How can smoking increase the risk of urinary incontinence?

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Smoking nearly doubles the likelihood that a woman will develop stress incontinence (leaking when coughing or jumping), perhaps because it can lead to frequent and violent coughing. Compared with other incontinent women, female smokers develop incontinence at a younger age, despite having relatively stronger sphincter muscles (a circular band of muscle that surrounds and is capable of closing off an opening to one of the body's hollow organs). Nicotine has also been linked to urge incontinence. In studies involving men, current or former smoking is associated with several bothersome urinary symptoms, including urge incontinence, but the increase in risk (about 39%) is not as striking as that for stress incontinence in women.
Jill Rabin
OBGYN (Obstetrics & Gynecology)

Although the results of studies showing a relationship between nicotine and an overactive bladder are inconclusive, we all know that smoking is just not a healthy thing to do. Here are five potential side effects of smoking that may lead to incontinence:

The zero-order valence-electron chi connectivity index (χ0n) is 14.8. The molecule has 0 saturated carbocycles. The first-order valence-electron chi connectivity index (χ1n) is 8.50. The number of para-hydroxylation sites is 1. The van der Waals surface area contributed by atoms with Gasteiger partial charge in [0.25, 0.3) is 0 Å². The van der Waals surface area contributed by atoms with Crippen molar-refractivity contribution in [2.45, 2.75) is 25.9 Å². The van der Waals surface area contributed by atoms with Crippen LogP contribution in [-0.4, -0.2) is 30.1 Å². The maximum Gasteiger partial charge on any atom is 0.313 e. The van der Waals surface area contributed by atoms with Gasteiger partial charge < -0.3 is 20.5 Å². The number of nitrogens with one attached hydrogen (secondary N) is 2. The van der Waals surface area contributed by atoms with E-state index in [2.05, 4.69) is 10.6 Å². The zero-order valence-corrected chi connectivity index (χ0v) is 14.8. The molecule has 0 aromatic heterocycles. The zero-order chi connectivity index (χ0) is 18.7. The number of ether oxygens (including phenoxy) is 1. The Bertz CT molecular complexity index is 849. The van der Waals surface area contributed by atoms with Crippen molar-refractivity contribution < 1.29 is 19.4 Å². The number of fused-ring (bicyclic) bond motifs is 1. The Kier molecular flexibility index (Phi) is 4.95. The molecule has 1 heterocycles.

1. Smokers cough, and they cough more frequently and more violently than non-smokers. Have you ever had a terrible cold and coughed so hard that you felt yourself leak? Violent coughing puts a tremendous amount of pressure on the pelvic muscle supports for the bladder, the urethra, and the vagina, thereby weakening them, and coughing can also be responsible for urethral damage.

2. Pressure within the abdomen is further increased, especially as the diaphragm lowers, when a smoker inhales to fills his or her lungs.

3. Nicotine can lead to increased bladder contractions, causing symptoms of urgency associated with an overactive bladder.

4. Smoking negatively impacts the already lowered estrogen levels of menopausal women by interfering with the proper functioning of the urethral sphincter.

5. Smokers have an increased risk of developing bladder cancer.

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Important: This content reflects information from various individuals and organizations and may offer alternative or opposing points of view. It should not be used for medical advice, diagnosis or treatment. As always, you should consult with your healthcare provider about your specific health needs.